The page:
Black Planet: Tiger Eyes by Belinda McBride
Publisher: Changeling Press
Genre: Futuristic, Sci-Fi
Length: Short (97 pgs)
Type: M/M/F, Ménage
Rating: 3.5 Books
San Francisco: 2184 CE
Sometimes, when you reach the end of the road, you find a twist you didn’t expect. A hill rises, a trail breaks away and to your surprise, the end has become the beginning.
Lieutenant Milo Greene’s career is all that keeps him on his feet and functioning. He’s lost everyone he ever loved, and now, only the job holds him together. When he looks to the future, he sees no reprieve.
And then one day he looks up and sees his destiny standing in the doorway.
Darah Lash is the most powerful Thalian present on Earth. Yet, to his people, he is a second-class citizen. He came to Earth with the small, desperate hope that he would find a woman who would accept him, mate him, and eventually bear his children. What he doesn’t expect to find is love.
Grace Chen is a wrecked shell of a woman. Once admired and feared, she is now on the brink of death, fighting for every day, every hour. In a vision, she is told to wait for the miracle, but it hasn’t come yet. And if that miracle comes, will the cost be too high?
Three paths end, one road begins.
Destination: Black Planet.
I’ve read other stories by this author, and I’m always drawn into the worlds that Ms. McBride creates. “Black Planet: Tiger Eyes” was no exception. A future San Francisco, war torn and ruined, is a detailed setting that comes to life here, along with the rich characters of Milo, a human detective; Darah, an alien guardian, and Grace, a magnificently beautiful but damaged woman who’s fighting for survival.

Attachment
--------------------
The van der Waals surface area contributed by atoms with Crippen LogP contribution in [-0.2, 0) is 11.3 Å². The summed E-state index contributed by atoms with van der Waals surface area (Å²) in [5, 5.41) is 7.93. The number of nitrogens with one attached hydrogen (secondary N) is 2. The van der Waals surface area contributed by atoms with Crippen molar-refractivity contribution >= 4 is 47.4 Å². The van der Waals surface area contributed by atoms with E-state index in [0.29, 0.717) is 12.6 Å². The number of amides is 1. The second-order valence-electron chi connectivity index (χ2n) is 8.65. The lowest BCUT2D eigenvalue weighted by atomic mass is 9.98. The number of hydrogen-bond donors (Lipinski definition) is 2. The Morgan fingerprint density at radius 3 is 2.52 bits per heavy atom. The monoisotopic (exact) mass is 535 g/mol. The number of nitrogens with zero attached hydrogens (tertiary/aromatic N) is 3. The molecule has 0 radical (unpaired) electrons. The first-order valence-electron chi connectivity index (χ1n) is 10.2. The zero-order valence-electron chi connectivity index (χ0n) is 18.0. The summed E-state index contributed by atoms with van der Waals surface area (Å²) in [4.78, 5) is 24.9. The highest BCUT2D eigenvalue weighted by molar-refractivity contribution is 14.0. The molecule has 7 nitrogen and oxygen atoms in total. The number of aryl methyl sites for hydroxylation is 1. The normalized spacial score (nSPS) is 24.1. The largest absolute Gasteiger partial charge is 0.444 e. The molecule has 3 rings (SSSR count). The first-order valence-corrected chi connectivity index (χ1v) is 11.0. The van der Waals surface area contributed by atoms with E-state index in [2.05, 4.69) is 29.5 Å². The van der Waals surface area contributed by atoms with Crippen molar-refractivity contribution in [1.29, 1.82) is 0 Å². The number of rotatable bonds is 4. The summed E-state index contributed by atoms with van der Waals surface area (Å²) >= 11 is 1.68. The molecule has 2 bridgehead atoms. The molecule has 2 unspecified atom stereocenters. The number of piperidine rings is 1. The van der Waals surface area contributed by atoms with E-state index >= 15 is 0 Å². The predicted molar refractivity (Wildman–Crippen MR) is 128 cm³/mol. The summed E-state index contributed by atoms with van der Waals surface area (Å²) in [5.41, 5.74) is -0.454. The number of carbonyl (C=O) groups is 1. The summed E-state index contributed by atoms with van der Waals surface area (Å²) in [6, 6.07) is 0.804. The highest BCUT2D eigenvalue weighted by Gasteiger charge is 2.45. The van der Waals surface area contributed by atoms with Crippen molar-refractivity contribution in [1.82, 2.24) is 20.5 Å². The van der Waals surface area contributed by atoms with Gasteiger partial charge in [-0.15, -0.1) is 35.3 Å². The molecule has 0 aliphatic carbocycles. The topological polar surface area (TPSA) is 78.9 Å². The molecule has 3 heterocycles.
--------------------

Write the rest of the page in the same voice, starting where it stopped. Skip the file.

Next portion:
Though the way these three come together is fairly predictable, it’s still a nice story to watch unfold. All have lots of baggage, but in each other’s arms they find not only super-hot loving, but also soul mates for all time. The conflict really takes a back seat in the story, and that was one of my chief complaints. Grace is a wanted woman, stalked by the evil Nakashima. And someone is kidnapping the women of Darah’s world. But none of those conflicts is ever really fleshed out. Instead, there is too much back story, right from the start, and too much narrative in which the author “tells” the story rather than “shows” it.
Ms. McBride is a talented author, and I’ll read more stories by her. But this one fell short of my usual expectations with its slower pace. Still, the detailed settings are well described, along with the multi-cultural, original characters who find their happy ending. In that respect, any reader of “Black Planet: Tiger Eyes” will be pleased.